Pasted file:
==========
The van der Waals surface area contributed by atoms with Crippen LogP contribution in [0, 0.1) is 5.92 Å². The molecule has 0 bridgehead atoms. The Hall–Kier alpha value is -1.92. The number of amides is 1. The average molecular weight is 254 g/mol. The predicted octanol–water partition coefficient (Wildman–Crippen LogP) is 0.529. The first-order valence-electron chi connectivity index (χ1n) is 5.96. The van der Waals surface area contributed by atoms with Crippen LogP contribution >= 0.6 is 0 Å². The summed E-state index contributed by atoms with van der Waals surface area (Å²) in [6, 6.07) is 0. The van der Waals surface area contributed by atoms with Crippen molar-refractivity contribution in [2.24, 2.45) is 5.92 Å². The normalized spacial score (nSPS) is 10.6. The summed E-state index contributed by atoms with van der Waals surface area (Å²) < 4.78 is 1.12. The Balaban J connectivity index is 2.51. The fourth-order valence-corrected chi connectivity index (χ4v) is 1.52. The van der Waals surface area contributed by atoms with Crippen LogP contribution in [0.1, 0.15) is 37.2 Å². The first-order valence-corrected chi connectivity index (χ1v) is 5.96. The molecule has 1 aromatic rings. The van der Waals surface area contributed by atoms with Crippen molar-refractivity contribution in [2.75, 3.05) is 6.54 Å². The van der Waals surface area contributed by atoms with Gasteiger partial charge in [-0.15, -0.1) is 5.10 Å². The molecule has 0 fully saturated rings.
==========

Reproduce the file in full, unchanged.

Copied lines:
The van der Waals surface area contributed by atoms with Crippen LogP contribution in [0, 0.1) is 5.92 Å². The molecule has 0 bridgehead atoms. The Hall–Kier alpha value is -1.92. The number of amides is 1. The average molecular weight is 254 g/mol. The predicted octanol–water partition coefficient (Wildman–Crippen LogP) is 0.529. The first-order valence-electron chi connectivity index (χ1n) is 5.96. The van der Waals surface area contributed by atoms with Crippen LogP contribution >= 0.6 is 0 Å². The summed E-state index contributed by atoms with van der Waals surface area (Å²) in [6, 6.07) is 0. The van der Waals surface area contributed by atoms with Crippen molar-refractivity contribution in [2.24, 2.45) is 5.92 Å². The normalized spacial score (nSPS) is 10.6. The summed E-state index contributed by atoms with van der Waals surface area (Å²) < 4.78 is 1.12. The Balaban J connectivity index is 2.51. The fourth-order valence-corrected chi connectivity index (χ4v) is 1.52. The van der Waals surface area contributed by atoms with Crippen LogP contribution in [0.1, 0.15) is 37.2 Å². The first-order valence-corrected chi connectivity index (χ1v) is 5.96. The molecule has 1 aromatic rings. The van der Waals surface area contributed by atoms with Crippen molar-refractivity contribution in [2.75, 3.05) is 6.54 Å². The van der Waals surface area contributed by atoms with Gasteiger partial charge in [-0.15, -0.1) is 5.10 Å². The molecule has 0 fully saturated rings.